Angelique S. Chengelis
| The Detroit News
Bradley Robinson has not been around his parents for the last six months, hasn’t hugged them or had any real interaction other than virtually. But as he and his Ohio State teammates celebrated their national semifinal game victory over Clemson on New Year’s Day, he took his hat and filled it with the scarlet and gray confetti that had fallen during the trophy celebration.
OSU coach Ryan Day has often told his players that one of the moments to cherish and savor is when the confetti falls.
Robinson looked at his hat full of confetti as a gift.
“And I ran up and handed it to my dad,” Robinson told The Detroit News. “That was the closest we got.”
In these COVID times, that was about as good as a postgame celebration could get for father and son. Bradley hopes he can make a similar gesture after Ohio State faces Alabama in the national championship Monday night.
Robinson, Ohio State’s starting long snapper, grew up in Troy and attended Troy Athens. His older brother, Andrew, was a long snapper at Michigan, so this has made for some interesting family dynamics. It has been ingrained in Bradley to never say the M-word and he now only refers to Michigan as Buckeyes do as “that team up North.”
“It’s in my DNA. It’s instilled in me,” Robinson, 22, said, laughing. “That’s all I know that place as now.”
His family, including parents, Susanna and Brad, will attend Monday night’s game, and Andrew will be there with his girlfriend, Amy. Andrew, who attended the Big Ten championship victory over Northwestern last month and the win over Clemson, likes to joke that Ohio State has won every game he’s attended — including the ones in which he played.
But blood is thicker than even alma maters and Andrew has been supporting his brother in every way, from critiquing practice videos sent daily — “he’s my No. 1 coach,” Bradley says — to even wearing an Ohio State jersey.
Well, it’s the dullest he could find, the gray alternate jersey OSU wore against Penn State in 2017.
“So there’s the minimal amount of red on it,” Andrew said, laughing as he pointed out that only the Block O at the collar is scarlet.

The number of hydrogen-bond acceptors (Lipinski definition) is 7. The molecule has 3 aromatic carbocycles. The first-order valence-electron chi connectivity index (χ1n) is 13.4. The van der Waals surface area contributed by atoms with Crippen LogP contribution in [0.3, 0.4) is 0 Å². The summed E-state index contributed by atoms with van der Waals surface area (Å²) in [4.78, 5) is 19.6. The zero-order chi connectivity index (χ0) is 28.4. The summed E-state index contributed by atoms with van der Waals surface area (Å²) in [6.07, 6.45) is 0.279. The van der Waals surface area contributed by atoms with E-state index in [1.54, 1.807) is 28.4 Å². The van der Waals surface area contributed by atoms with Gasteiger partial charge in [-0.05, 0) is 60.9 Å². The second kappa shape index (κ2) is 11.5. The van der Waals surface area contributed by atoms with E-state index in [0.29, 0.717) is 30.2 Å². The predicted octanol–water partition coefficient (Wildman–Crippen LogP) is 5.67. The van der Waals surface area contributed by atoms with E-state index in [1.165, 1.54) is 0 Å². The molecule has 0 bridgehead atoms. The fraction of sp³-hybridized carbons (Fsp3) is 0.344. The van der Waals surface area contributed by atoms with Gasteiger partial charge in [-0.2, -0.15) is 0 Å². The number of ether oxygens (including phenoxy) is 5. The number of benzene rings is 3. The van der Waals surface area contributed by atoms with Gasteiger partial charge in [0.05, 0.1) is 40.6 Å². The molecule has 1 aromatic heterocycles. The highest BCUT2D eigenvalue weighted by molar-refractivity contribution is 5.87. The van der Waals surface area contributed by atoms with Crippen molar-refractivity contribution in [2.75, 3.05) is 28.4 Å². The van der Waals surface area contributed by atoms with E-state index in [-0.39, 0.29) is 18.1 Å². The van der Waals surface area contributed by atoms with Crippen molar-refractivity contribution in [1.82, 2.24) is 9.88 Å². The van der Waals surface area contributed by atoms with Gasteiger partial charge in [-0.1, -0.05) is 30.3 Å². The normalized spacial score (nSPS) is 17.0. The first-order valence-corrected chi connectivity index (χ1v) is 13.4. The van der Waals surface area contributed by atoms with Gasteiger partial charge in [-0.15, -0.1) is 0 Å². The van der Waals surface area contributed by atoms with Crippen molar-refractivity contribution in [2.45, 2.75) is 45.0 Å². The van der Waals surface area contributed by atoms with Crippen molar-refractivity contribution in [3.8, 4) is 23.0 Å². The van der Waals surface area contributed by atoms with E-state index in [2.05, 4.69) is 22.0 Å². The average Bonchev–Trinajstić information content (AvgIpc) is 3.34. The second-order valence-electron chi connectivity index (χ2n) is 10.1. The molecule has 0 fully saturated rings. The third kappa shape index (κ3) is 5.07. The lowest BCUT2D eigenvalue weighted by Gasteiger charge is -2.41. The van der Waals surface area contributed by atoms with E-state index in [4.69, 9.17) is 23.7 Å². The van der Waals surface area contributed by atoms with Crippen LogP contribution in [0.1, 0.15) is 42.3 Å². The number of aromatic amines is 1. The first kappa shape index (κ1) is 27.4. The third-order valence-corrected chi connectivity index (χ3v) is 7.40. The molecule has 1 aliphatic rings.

To save some face with his Michigan teammates, Andrew makes certain to represent the Wolverines.
“Of course, he’s got one of his team-issued team up North shirts underneath,” Bradley said. “That’s his thing, which I’m OK with. He said, ‘This way (the OSU jersey) doesn’t touch my skin, but I’m supporting and I’m wearing it.’”
Andrew takes the ribbing well from his UM buddies and points out that their teammate, former Michigan captain Joe Bolden, is now on the OSU staff as a quality control coach.
“The thing is, they would do the same if their brother was in the same situation,” Andrew, 24, said. “Obviously, my brother has four Big Ten championship rings. I have zero. He has a Rose Bowl and a Cotton Bowl ring because Ohio State kind of throws them all together into one ring. And again, I don’t have any bowl rings.
“But it’s like, when it comes down to playing for a national championship, how can you not take blood over your alma mater?”
The brothers love representing Troy Athens and note the fact there hasn’t been a player who played high school in this city who has reached a national championship. Jake Duzey, a tight end from Athens, attended Iowa starting in 2011, and Kevin Muma, a kicker from Troy High, was at Michigan State starting in 2010.